As far as M.I.A. would you ever work with her again in the future?
 Yeah, I don’t know if she’s making music at the moment, but I think it would be really cool to do some stuff.

Make some more good tracks.
 I guess. I don’t know what we would make. I don’t think there’s… I don’t know what kind of music it would be now. At the time we were like the sound of that time. And we were making music that just came out of nowhere. And I think that really mattered back then. I think now, there’s a lot of people that are doing that—that are kind of with that punky vibe and stuff like that. But I’m not sure where we would go next.

But you’re kinda open to that.
 I’m open to anything, yeah. Always.

And you guys, when you heard it, you said you liked the sample, but did you approve it?
Yeah we did.

Diplo: Otherwise I would be sued. [Laughter]

You guys all laughed about having your lawyers involved.
Cause we didn’t… Someone must have spoke about it. I don’t know… I don’t deal with any of that stuff. I actually thought they might not ever have heard it. They might just have somebody who does their publishing would have done the deal. But they must have checked it out, which is cool.

Buy you didn’t try to do it sneakily, like, under the radar?
I actually had to replay all the samples cause I didn’t want to have to negotiate the master rights as well. There’s like all these things we were doing. But as the songwriters they had to, of course, know what was going on. And plus that’s like a pretty big song, their record. Also we were selling the song. We made a mixtape, me and MIA. We didn’t release that in any real form. We just sold it out of the back of our trunk—lots of uncleared samples on that.

But not that one.
If you want to make a big record out of it, you gotta probably make it all right, with all the parties involved.

And guys, did you make a lot of money from it?
I dunno. You’d have to ask our lawyers. [Laughter]

They made a lot of money from it… Since you all have so much reggae influence, Diplo you’ve done a lot with dancehall and reggae in Major Lazer, and The Clash of course.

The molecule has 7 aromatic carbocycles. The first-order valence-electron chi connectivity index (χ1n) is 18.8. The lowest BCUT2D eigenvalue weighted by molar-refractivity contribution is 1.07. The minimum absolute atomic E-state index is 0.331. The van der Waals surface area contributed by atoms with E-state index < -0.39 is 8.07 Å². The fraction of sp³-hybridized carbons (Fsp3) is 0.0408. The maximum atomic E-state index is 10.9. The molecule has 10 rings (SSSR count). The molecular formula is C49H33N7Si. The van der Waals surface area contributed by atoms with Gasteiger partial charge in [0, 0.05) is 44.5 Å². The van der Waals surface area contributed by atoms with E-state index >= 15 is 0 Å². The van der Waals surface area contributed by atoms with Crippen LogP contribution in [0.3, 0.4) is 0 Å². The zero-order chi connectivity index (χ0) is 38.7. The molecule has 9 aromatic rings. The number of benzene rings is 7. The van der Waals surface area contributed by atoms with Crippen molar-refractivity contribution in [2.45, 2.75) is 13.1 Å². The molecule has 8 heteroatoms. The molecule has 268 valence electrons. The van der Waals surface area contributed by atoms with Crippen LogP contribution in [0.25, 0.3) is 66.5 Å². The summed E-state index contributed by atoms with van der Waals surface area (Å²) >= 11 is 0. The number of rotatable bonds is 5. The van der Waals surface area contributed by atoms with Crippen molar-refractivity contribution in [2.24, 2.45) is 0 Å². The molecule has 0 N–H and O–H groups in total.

Big Youth. He’s pretty big. I Roy, U Roy, those guys. I reckon probably the most influential for me was probably Leroy Sibbles. He was the singer and the bass player for The Heptones.

MJ: I would say Bob Marley. [smiling] You know?

You guys linked up through Lee “Scratch” Perry right?
In a way. Lee “Scratch” Perry produced “Complete Control.” It was our second single. He did that. And before that we forged this reggae / punk alliance sort of thing. Because there wasn’t that many punk records at the time. So we kind of supplemented it with reggae records as well.

All that rebel music going on.
And the deep bass.

So what about you, Diplo?
I think you can’t really beat Bob Marley, especially the stuff he was doing with Lee Perry. Just that kind of cubby and dark and crazy stuff, even with the Wailers… Some of the songwriting was phenomenal. And I gotta just say Vybz Kartel. Somebody who came out of nowhere in the dancehall world and just took over an entire genre and questioned so many things. I loved his attitude too.

Talking about Kartel, obviously his verdict is out any day now, do you have any opinion about what you think is going to happen? I know Busta is down there now supporting the trial.
I have no idea, and I think it’s gonna be very difficult for him to be innocent. [Laughs.] But hey—good luck to him. We’ve ben trying to do stuff with him while he’s been in jail but It’s been difficult, of course, as it should be. But he’s been making a lot of records in jail still, so…